Miller (1964) evaluated the distribution profile of cesium while examining two workers who were accidentally exposed to the radioactive form of this element (137Cs) via the inhalation route. This study showed that cesium was quite uniformly distributed to the whole body (head, chest, upper abdomen, lower abdomen, thighs, legs, and feet). Furthermore, it was shown that bioaccumulation to a particular body tissue is unlikely. The described uniform distribution within the whole body was also observed in several animal studies (Furchner et al., 1964; Boecker 1969a and 1969b; Stara 1965). Interestingly, a study conducted by Vandecasteele et al. (1989) with adult sheep showed that cesium was able two cross the placenta and, furthermore, was detectable in the breast milk. Furthermore, according to the results obtained in the aforementioned subchronic 90 day repeated does study it appears that the chemical is able to cross the protective blood testis barrier. Interestingly, in a conducted prenatal developmental toxicity study with cesium hydroxide monohydrate, no pathological changes in the offspring development were observed following oral treatment of pregnant rats. With regards to this study it cannot be concluded that toxicologically relevant amounts were able to cross the placenta.

Details on excretion:
Urinary excretion is the major route of elimination of bioavailabe cesium from the human body. Only a very limited fraction is excreted with the faeces. After an initial relatively fast excretion rate, remaining amounts of the element are eliminated in a rather slow manner from the human body with average half times often exceeding 12 weeks, depending on age, sex and route of administration (Henrichs et al., 1989 Richmond et al., 1962). The element is relatively uniformly eliminated without selectively accumulating in certain tissues (Boecker 1969b).

Metabolite characterisation studies

Details on metabolites:
Due to the physicochemical properties and according to available literature it is not likely that the dissociated cesium ion will undergo further enzymatic biotransformation processes.

Any other information on results incl. tables

References:

Boecker BB. (1969a) Comparison of 137Cs metabolism in the beagle dog following inhalation and intravenous injection. Health Physics 16(6):785-788.

Boecker BB. (1969b) The metabolism of 137Cs inhaled as 137CsCl by the beagle dog. Proceedings of the Society Experimental Biology and Medicine 130(3):966-971.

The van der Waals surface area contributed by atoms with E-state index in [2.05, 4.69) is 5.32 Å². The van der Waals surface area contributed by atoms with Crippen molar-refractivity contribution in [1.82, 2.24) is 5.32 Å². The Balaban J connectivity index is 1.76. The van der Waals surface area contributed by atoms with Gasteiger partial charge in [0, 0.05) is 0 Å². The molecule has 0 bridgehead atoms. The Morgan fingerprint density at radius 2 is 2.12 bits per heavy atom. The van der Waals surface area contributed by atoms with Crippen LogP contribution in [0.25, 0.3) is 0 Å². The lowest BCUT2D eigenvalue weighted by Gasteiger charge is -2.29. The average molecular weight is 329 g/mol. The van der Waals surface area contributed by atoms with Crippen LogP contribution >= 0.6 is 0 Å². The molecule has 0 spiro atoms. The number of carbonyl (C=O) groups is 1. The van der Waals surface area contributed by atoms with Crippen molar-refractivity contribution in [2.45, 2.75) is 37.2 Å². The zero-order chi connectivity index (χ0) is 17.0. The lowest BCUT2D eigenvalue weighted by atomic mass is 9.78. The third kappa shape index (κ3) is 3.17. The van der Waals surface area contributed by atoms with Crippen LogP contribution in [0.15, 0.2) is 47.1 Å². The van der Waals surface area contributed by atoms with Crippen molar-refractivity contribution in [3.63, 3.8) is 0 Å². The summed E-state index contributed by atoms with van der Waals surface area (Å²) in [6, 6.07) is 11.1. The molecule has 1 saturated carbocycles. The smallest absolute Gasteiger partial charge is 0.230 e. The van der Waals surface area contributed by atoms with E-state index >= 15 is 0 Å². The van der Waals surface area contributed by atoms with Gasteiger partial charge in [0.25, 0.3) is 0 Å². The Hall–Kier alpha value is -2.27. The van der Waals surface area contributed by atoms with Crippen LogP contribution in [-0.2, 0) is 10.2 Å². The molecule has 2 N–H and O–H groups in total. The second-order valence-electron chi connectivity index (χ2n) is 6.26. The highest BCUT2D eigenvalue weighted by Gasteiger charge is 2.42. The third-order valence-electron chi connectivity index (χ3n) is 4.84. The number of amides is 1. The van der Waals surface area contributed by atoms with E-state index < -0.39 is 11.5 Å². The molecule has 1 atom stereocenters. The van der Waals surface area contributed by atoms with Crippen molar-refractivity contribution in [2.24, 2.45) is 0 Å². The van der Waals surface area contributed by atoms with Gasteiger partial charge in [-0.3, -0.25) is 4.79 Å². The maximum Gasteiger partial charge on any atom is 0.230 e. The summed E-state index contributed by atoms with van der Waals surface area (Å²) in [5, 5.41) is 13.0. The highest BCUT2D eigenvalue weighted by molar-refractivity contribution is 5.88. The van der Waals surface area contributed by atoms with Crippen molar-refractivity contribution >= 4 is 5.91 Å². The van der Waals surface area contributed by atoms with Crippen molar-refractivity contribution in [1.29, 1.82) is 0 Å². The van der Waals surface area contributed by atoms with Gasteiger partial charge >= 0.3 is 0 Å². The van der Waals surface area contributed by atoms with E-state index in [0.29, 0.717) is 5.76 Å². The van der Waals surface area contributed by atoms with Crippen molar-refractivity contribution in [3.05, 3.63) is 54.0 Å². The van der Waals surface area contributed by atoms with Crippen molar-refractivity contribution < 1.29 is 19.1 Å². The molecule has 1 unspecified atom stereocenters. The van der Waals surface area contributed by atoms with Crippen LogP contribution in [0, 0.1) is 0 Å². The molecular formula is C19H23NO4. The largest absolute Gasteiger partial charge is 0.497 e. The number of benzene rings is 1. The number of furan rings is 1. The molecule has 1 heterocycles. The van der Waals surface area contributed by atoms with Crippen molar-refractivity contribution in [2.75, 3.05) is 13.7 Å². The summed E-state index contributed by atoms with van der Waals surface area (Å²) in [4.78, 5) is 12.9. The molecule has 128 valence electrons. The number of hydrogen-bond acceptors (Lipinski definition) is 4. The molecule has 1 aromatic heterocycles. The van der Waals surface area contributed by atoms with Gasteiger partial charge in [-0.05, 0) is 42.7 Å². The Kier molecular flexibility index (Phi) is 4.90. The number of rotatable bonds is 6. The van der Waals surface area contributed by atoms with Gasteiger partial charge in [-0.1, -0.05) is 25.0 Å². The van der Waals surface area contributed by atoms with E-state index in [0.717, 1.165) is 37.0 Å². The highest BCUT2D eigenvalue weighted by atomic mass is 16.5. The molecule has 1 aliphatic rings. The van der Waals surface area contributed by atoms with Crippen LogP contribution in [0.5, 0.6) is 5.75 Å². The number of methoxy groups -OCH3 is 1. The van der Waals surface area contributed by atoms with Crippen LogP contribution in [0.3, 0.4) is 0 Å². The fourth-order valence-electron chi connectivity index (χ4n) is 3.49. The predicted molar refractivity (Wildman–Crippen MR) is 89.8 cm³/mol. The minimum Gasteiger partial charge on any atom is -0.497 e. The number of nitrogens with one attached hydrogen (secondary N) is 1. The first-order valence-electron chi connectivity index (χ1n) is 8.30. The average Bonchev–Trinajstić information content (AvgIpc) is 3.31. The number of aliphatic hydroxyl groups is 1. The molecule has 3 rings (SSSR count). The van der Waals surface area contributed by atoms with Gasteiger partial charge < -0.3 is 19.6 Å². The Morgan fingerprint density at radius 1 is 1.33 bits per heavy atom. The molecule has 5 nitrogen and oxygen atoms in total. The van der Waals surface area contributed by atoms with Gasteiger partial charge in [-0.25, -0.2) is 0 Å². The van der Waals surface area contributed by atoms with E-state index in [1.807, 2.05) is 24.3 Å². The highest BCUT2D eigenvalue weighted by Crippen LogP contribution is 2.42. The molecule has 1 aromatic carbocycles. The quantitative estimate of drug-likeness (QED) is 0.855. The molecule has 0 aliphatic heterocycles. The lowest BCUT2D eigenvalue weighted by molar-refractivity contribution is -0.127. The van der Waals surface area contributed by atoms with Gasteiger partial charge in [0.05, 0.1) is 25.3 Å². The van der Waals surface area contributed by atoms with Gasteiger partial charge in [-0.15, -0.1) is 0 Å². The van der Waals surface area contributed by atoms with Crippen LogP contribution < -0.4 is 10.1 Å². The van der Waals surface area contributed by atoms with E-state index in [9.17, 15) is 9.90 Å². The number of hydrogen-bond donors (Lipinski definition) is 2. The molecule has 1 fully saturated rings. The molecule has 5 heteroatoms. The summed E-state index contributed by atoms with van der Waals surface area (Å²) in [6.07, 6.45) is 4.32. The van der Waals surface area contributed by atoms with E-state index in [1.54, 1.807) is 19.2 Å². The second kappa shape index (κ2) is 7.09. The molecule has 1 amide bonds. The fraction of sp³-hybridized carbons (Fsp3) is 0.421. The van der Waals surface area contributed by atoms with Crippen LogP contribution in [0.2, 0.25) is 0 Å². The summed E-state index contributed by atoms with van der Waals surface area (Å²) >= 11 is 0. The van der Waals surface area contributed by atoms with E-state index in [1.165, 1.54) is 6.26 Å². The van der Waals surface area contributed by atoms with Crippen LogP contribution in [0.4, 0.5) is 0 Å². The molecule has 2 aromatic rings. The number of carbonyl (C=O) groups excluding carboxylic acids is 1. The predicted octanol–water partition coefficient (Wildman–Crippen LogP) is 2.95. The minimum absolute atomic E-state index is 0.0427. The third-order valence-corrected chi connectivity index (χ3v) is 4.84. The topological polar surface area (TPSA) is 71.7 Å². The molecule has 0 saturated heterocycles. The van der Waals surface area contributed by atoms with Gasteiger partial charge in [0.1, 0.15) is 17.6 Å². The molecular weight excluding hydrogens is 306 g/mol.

Cecchi X., Wolff D., Alvarez O., Latorre, R. (1987) Mechanisms of Cs+ blockade in a Ca2+ -activated K+ channel from smooth muscle. Biophysical Journal 52:707-716.

ECHA (2008) Guidance on information requirements and chemical safety assessment, Chapter R.7c.: Endpoint specific guidance.

Edwards C. (1982) The selectivity of ion channels in nerve and muscle. Neuroscience 7:1335-1366. Furchner JE., Trafton GA.,

Richmond CR. (1964) Distribution of cesium137 after chronic exposure in dogs and mice. Proceedings of the Society Experimental Biology and Medicine 116:375-378.

Henrichs K., Paretzke HG., Voigt G,. Berg D (1989) Measurements of Cs absorption and retention in man. Health Physics 57(4):571-578.

Iinuma T., Nagai T., Ishihara T. (1965) Cesium turnover in man following single administration of 132Cs: Whole body retention and excretion pattern. Journal of Radiation Research 6:73-81.

Marquardt H., Schäfer S. (2004). Toxicology. Academic Press, San Diego, USA, 2nd Edition.

Miller CE. (1964) Retention and distribution of 137Cs after accidental inhalation. Health Physics 10:10651070.

Mutschler E., Schäfer-Korting M. (2001). Arzneimittelwirkungen. Lehrbuch der Pharmakologioe und Toxikologie. Wissenschaftliche. Verlagsgesellschaft Stuttgart.

Pendic B., Milivojevic K. (1966) Contamination interne au 137Cs par voie transcutanée et effet des moyens de décontamination et de protection sur la résorption transcutanée de ce radionuclide. Health Physics 12:1829-1830.

Richmond CR., Furchner JE., Langham WH. (1962) Long-term retention of radiocesium by man. Health Physics 8:201-205.

Rundo J. (1964) A survey of the metabolism of caesium in man. British Journal of Radiology 37:108-114.

Rundo J., Mason JI., Newton D., Taylor BT. (1963) Biological half-life of caesium in man in acute chronic exposure. Nature 200:188-189.

Stara JF. (1965) Tissue distribution and excretion of cesium-137 in the guinea pig after administration by three different routes. Health Physics 11:1195-1202.

U.S. Department of Health and Human Services (2004) toxicological profile for cesium, Public Health Service Agency for Toxic Substances and Disease Registry, Atlanta, Georgia.

Vandecasteele CM., Van Hees M., Culot JP., Vankerkorn J. (1989) Radiocaesium metabolism in pregnant ewes and their progeny. Science of the Total Environment 85:213-223.

Talbot RJ, Newton D, Segal MG. (1993) Gastrointestinal absorption by rats of 137Cs and 90Sr from U3O8 fuel particles: Implications for radiation doses to man after a nuclear accident. Radiation Protection Dosimetry 50(1):39-43.

Applicant's summary and conclusion

Conclusions:
Interpretation of results (migrated information): no bioaccumulation potential based on study results
Based on the physical-chemical properties and according to findings reported in scientific literature, cesium hydroxide monohydrate and hence, cesium hydroxide anhydrous, or moreover the Cs+ ions which immediately form in aqueous solutions, will be absorbed via the GI tract and become systemically available. Uptake into the systemic circulation following dermal exposure is very limited due to the ionic nature of the inorganic salt.